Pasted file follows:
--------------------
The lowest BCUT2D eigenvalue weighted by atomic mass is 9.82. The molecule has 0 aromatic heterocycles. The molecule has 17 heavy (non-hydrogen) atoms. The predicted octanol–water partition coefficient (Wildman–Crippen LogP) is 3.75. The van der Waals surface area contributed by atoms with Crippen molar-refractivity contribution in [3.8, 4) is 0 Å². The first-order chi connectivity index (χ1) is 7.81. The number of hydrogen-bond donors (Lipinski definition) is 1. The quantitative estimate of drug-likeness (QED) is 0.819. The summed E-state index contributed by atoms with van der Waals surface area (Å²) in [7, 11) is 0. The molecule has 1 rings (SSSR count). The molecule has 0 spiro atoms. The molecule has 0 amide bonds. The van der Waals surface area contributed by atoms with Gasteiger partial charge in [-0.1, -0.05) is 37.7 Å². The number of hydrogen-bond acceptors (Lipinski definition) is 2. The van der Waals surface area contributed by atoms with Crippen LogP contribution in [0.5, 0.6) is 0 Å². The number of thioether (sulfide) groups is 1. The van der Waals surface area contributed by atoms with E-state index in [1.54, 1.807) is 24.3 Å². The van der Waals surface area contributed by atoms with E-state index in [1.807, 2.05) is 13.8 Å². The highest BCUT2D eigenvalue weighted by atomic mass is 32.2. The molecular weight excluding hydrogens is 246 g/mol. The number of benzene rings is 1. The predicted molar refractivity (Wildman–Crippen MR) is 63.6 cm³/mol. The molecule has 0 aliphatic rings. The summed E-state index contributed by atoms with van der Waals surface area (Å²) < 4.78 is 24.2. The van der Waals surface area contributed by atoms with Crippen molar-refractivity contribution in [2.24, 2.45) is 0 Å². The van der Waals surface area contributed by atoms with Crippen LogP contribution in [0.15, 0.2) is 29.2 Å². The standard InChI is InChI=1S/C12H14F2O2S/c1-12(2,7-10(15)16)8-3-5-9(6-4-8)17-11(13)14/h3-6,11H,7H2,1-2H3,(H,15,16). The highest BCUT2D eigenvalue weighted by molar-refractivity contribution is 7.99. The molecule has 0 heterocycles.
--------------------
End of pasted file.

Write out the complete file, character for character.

The lowest BCUT2D eigenvalue weighted by atomic mass is 9.82. The molecule has 0 aromatic heterocycles. The molecule has 17 heavy (non-hydrogen) atoms. The predicted octanol–water partition coefficient (Wildman–Crippen LogP) is 3.75. The van der Waals surface area contributed by atoms with Crippen molar-refractivity contribution in [3.8, 4) is 0 Å². The first-order chi connectivity index (χ1) is 7.81. The number of hydrogen-bond donors (Lipinski definition) is 1. The quantitative estimate of drug-likeness (QED) is 0.819. The summed E-state index contributed by atoms with van der Waals surface area (Å²) in [7, 11) is 0. The molecule has 1 rings (SSSR count). The molecule has 0 spiro atoms. The molecule has 0 amide bonds. The van der Waals surface area contributed by atoms with Gasteiger partial charge in [-0.1, -0.05) is 37.7 Å². The number of hydrogen-bond acceptors (Lipinski definition) is 2. The van der Waals surface area contributed by atoms with Crippen LogP contribution in [0.5, 0.6) is 0 Å². The number of thioether (sulfide) groups is 1. The van der Waals surface area contributed by atoms with E-state index in [1.54, 1.807) is 24.3 Å². The van der Waals surface area contributed by atoms with E-state index in [1.807, 2.05) is 13.8 Å². The highest BCUT2D eigenvalue weighted by atomic mass is 32.2. The molecular weight excluding hydrogens is 246 g/mol. The number of benzene rings is 1. The predicted molar refractivity (Wildman–Crippen MR) is 63.6 cm³/mol. The molecule has 0 aliphatic rings. The summed E-state index contributed by atoms with van der Waals surface area (Å²) < 4.78 is 24.2. The van der Waals surface area contributed by atoms with Crippen molar-refractivity contribution in [2.24, 2.45) is 0 Å². The van der Waals surface area contributed by atoms with Crippen LogP contribution in [0.15, 0.2) is 29.2 Å². The standard InChI is InChI=1S/C12H14F2O2S/c1-12(2,7-10(15)16)8-3-5-9(6-4-8)17-11(13)14/h3-6,11H,7H2,1-2H3,(H,15,16). The highest BCUT2D eigenvalue weighted by molar-refractivity contribution is 7.99. The molecule has 0 heterocycles.